As he watched his neighboring Nevada mountains disappear under a plume of smoke in the summer of 2021, Danny Dudley felt a new sense of urgency for environmental conservation. This experience helped clear a personal haze about his future and led him toward local sustainability efforts, law research, student leadership, and the strategy program in the BYU Marriott School of Business.
Passionate about the environment, Dudley began his undergraduate experience studying environmental science. But he quickly realized that pursuing life sciences would require over ten years of undergraduate and graduate schooling before even starting a career. Dudley wanted to make a positive environmental impact sooner. “There are so many pressing environmental issues that can’t wait,” Dudley says.
He asked himself, “What can I do in my career within the next five to ten years to start thinking about and solving these problems in a more efficient way?” That’s when his roommate recommended the strategic management program. Through strategic management, Dudley realized he can bring together his love for both environmental science and business.
“Strategy to me is a problem-solving program that allows you to provide structure to ambiguous and difficult problems,” Dudley explains. “Students go into diverse fields at the end of the program.” From banking and law to marketing and entrepreneurship ventures, the strategic management program lets students pursue their unique interests and passions. Dudley hopes to use his degree to consult with businesses about incorporating more environmentally friendly tactics.
After beginning the program, Dudley quickly joined multiple on-campus efforts to combine his studies with his interest in conservation. Dudley meets weekly with law professor Brigham Daniels, who mentors him in researching environmental policy. “Professor Daniels took me under his wing and provided really important feedback on projects and essays I was working on,” Dudley says. His evolving research with Daniels has helped him understand more about the relationship between environmental policy and business incentive. “Companies can have a competitive advantage when they protect the environment; implementing environmental policy can help them improve their tactics,” Dudley explains.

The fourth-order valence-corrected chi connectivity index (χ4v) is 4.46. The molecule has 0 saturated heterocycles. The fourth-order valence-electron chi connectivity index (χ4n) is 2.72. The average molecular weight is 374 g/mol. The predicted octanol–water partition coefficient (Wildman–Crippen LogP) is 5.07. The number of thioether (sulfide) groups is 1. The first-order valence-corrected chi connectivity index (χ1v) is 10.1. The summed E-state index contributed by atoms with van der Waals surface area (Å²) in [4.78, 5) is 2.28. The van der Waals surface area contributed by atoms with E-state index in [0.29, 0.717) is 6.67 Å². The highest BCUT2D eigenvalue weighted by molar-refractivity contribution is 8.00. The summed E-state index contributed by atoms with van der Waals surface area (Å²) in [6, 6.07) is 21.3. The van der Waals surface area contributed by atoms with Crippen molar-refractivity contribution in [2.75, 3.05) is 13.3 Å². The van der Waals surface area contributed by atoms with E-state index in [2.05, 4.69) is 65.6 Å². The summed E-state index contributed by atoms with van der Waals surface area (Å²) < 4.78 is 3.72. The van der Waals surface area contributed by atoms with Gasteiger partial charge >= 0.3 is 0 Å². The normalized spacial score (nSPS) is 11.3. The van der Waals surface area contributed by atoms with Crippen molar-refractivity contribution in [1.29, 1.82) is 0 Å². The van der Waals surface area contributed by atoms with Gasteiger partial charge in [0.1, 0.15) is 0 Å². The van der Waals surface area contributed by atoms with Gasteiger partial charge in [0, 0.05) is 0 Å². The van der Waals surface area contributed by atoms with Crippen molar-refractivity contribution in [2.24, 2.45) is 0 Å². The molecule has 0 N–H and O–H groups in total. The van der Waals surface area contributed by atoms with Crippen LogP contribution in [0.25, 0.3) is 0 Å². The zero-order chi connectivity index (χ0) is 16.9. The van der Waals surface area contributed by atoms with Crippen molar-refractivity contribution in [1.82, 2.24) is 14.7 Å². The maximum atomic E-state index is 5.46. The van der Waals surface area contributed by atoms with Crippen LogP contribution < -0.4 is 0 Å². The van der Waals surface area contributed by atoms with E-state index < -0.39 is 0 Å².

Climate scientist Katherine Hayhoe pointed out in her 2022 BYU forum address that improving tactics can start with public conversation: “The number one thing that young people can do to address the climate crises is to talk about it.” Inspired by her speech, Dudley and other interested students joined the Y Talk sustainability initiative. The goal of this initiative is to create or find over a million different conversations about climate change within the BYU student community. These conversations could be verbal or multimedia messages exchanged between students. Conversations are submitted via a QR code on the Y Talk website. “We were able to create a data visualization of tens of thousands of conversations of all the students on and off campus,” Dudley explains. “There were students all the way in Asia on a study abroad who were talking about environmental issues.”
Dudley also brought his business and ecology experience to the discussion on the Utah Lake Restoration Project. “Most of the people at these student discussions are life science majors, and it is really cool for me to add a new perspective,” Dudley says.
At BYU Marriott, Dudley works with the strategic management program to organize events and mentor students inside and outside the program. Excited about the versatility of strategy, Dudley seeks to share the program with students who have various interests and passions.
All of these experiences, and the wide variety of classes offered within the BYU strategic management program, give Dudley confidence that he can make a positive impact when he graduates later this year. He plans to join Wood Mackenzie, an energy research and consulting company, where he’ll be able to help the firm accelerate the renewable energy transition. Dudley is excited to take his strategy skills to ignite environmental conservation and change through business.
Written by: Alice Gubler